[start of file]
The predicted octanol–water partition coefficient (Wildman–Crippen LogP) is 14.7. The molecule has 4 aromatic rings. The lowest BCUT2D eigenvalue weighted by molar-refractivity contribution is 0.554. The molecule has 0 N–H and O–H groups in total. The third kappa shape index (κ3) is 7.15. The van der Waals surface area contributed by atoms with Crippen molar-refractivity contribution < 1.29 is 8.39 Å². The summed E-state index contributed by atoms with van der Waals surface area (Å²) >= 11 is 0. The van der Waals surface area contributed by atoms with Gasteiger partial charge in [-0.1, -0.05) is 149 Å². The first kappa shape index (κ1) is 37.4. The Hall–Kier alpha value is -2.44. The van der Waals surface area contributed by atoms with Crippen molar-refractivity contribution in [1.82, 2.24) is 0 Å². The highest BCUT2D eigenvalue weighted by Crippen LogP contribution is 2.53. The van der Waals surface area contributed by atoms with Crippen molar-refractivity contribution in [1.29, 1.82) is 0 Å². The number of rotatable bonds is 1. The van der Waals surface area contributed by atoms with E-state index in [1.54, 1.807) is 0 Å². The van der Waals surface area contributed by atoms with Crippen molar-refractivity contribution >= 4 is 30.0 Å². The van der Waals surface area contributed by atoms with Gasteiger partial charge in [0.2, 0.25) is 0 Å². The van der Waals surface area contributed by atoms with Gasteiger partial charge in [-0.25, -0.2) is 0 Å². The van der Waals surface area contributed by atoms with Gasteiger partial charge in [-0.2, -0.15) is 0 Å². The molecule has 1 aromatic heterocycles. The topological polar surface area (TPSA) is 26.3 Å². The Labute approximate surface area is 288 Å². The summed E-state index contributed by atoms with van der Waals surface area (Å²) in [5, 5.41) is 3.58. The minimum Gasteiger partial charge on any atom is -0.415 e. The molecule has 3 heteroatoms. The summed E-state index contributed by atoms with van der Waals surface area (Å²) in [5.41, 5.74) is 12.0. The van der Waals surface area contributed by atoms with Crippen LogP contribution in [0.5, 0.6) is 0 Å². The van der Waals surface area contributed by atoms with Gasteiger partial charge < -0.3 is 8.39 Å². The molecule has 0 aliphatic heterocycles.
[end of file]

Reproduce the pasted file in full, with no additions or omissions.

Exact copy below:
The predicted octanol–water partition coefficient (Wildman–Crippen LogP) is 14.7. The molecule has 4 aromatic rings. The lowest BCUT2D eigenvalue weighted by molar-refractivity contribution is 0.554. The molecule has 0 N–H and O–H groups in total. The third kappa shape index (κ3) is 7.15. The van der Waals surface area contributed by atoms with Crippen molar-refractivity contribution < 1.29 is 8.39 Å². The summed E-state index contributed by atoms with van der Waals surface area (Å²) >= 11 is 0. The van der Waals surface area contributed by atoms with Gasteiger partial charge in [-0.1, -0.05) is 149 Å². The first kappa shape index (κ1) is 37.4. The Hall–Kier alpha value is -2.44. The van der Waals surface area contributed by atoms with Crippen molar-refractivity contribution in [1.82, 2.24) is 0 Å². The highest BCUT2D eigenvalue weighted by Crippen LogP contribution is 2.53. The van der Waals surface area contributed by atoms with Crippen molar-refractivity contribution in [1.29, 1.82) is 0 Å². The number of rotatable bonds is 1. The van der Waals surface area contributed by atoms with E-state index in [1.54, 1.807) is 0 Å². The van der Waals surface area contributed by atoms with Crippen molar-refractivity contribution >= 4 is 30.0 Å². The van der Waals surface area contributed by atoms with Gasteiger partial charge in [0.2, 0.25) is 0 Å². The van der Waals surface area contributed by atoms with Gasteiger partial charge in [-0.25, -0.2) is 0 Å². The van der Waals surface area contributed by atoms with Gasteiger partial charge in [-0.2, -0.15) is 0 Å². The molecule has 1 aromatic heterocycles. The topological polar surface area (TPSA) is 26.3 Å². The Labute approximate surface area is 288 Å². The summed E-state index contributed by atoms with van der Waals surface area (Å²) in [5, 5.41) is 3.58. The minimum Gasteiger partial charge on any atom is -0.415 e. The molecule has 3 heteroatoms. The summed E-state index contributed by atoms with van der Waals surface area (Å²) in [5.41, 5.74) is 12.0. The van der Waals surface area contributed by atoms with Crippen LogP contribution in [0.5, 0.6) is 0 Å². The van der Waals surface area contributed by atoms with Gasteiger partial charge < -0.3 is 8.39 Å². The molecule has 0 aliphatic heterocycles.